Monday digest

Posted 25 September 2023

Overview: to yield or not to yield?
Last week, stocks and bonds ended up bruised following the ‘hawkish pause’. The US Federal Reserve (Fed) announced on Wednesday it would hold interest rates steady at 5.25-5.5%, but threw in some stern forward guidance to dispel doubts it might be easing off. Fed Chair Jay Powell’s talking points were much the same as they have been for the better part of two years: the US economy is still strong, inflation is too high, and consistently tighter monetary policy will be needed for the foreseeable future. The Fed backed up its words with a ‘dots plot’ projection that showed another rate rise this year, then holding steady in 2024. It was a reaffirmation of Powell’s commitment to keeping rates higher for longer.

Bond yields spiked on the back of the news. Ten-year US Treasury yields touched above 4.5% during early Friday trading – the highest level in 16 years. The move up in risk-free rates naturally makes equities look less attractive by comparison, sparking a sharp drop off in the S&P 500. There are concerns that equity valuations in terms of price-to-earnings multiples look vulnerable, especially after such strong stock performance without earnings growth for most of this year. Longer-term growth assets – typically more sensitive to interest rate moves – are therefore under threat again. With sluggish global growth all limiting the upside of company earnings and a ‘higher for longer’ monetary policy, investors are starting to wonder whether fixed income assets like bonds, with their now attractive yields, are better value than stocks. This ‘negative carry’ is a headwind to equities in the short term and re-establishes bonds as a value adding portfolio diversifier, however, long term investors know that only risk assets have historically been able to outperform inflation meaningfully.

Are oil price rises an inflation comeback or just a blip?
International oil benchmark Brent hit $94 per barrel (pb) during trading last Tuesday, the highest level since October last year, when markets and the world economy were still reeling from the Russian war. Higher oil prices can be tough at the best of times, but are a major headache for central bankers fighting stubbornly high inflation – referenced by Christine Lagarde when the European Central Bank (ECB) raised interest rates recently. But higher oil prices are difficult for markets as well as policymakers, lifting headline inflation at a time when it is still uncomfortably high and acting as a tax on consumers and businesses unable to pass on costs. Morgan Stanley estimates the inflationary effect of a $20pb increase like the one seen since June would be a 0.5% addition to eurozone inflation. Not an astounding figure after the year we have had, but still an uncomfortable contribution.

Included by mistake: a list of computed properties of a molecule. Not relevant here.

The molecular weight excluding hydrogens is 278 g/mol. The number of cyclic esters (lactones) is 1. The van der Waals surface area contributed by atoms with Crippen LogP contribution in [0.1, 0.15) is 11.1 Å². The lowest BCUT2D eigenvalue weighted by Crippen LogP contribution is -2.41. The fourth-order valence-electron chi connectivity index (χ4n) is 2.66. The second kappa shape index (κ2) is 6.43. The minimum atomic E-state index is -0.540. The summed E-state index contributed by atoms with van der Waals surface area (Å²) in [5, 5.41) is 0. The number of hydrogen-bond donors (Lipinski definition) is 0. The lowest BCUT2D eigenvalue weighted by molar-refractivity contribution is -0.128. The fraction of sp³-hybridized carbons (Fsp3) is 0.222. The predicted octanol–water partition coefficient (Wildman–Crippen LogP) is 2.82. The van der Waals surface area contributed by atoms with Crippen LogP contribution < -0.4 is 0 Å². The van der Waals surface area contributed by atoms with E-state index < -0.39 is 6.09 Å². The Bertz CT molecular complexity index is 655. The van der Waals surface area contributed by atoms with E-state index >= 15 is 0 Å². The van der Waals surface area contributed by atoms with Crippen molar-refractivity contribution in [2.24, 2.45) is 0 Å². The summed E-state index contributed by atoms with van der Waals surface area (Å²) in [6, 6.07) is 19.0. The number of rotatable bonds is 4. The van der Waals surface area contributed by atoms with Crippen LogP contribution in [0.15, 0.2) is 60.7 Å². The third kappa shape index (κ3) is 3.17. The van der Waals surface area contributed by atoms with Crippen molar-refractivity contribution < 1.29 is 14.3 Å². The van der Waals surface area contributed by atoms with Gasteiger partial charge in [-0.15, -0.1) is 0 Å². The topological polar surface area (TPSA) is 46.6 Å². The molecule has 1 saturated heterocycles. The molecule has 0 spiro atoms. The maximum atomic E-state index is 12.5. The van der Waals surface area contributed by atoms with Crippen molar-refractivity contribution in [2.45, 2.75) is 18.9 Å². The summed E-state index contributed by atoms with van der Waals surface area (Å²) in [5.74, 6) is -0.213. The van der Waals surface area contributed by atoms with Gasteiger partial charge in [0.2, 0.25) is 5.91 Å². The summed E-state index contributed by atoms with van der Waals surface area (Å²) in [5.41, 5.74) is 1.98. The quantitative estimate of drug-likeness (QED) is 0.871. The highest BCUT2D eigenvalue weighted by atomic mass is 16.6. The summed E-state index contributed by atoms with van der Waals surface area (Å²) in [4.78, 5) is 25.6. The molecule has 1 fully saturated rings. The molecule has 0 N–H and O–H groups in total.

With labour markets tight and inflation expectations (up to recently) high, consumers and businesses are now quick to react to higher price signals. Fuel prices are the most visible of these signals. Tight capacity – not just in oil and commodity markets but throughout the economy – means second-round inflation effects are now much more likely. As central bankers are keenly aware, the inflation genie is only just now getting back into the bottle, and hence higher oil prices are keenly noticed. On the other hand, should higher oil prices dampen consumer spending, this could lessen the Fed’s impetus to raise rates or keep them high. The Fed’s own research suggests an oil price increase of 10% takes 16 basis points (0.16%) off consumption and 14 from GDP. Compressing consumption and economic activity is the goal of rate rises, so in that sense higher oil prices may be doing the Fed’s job for it.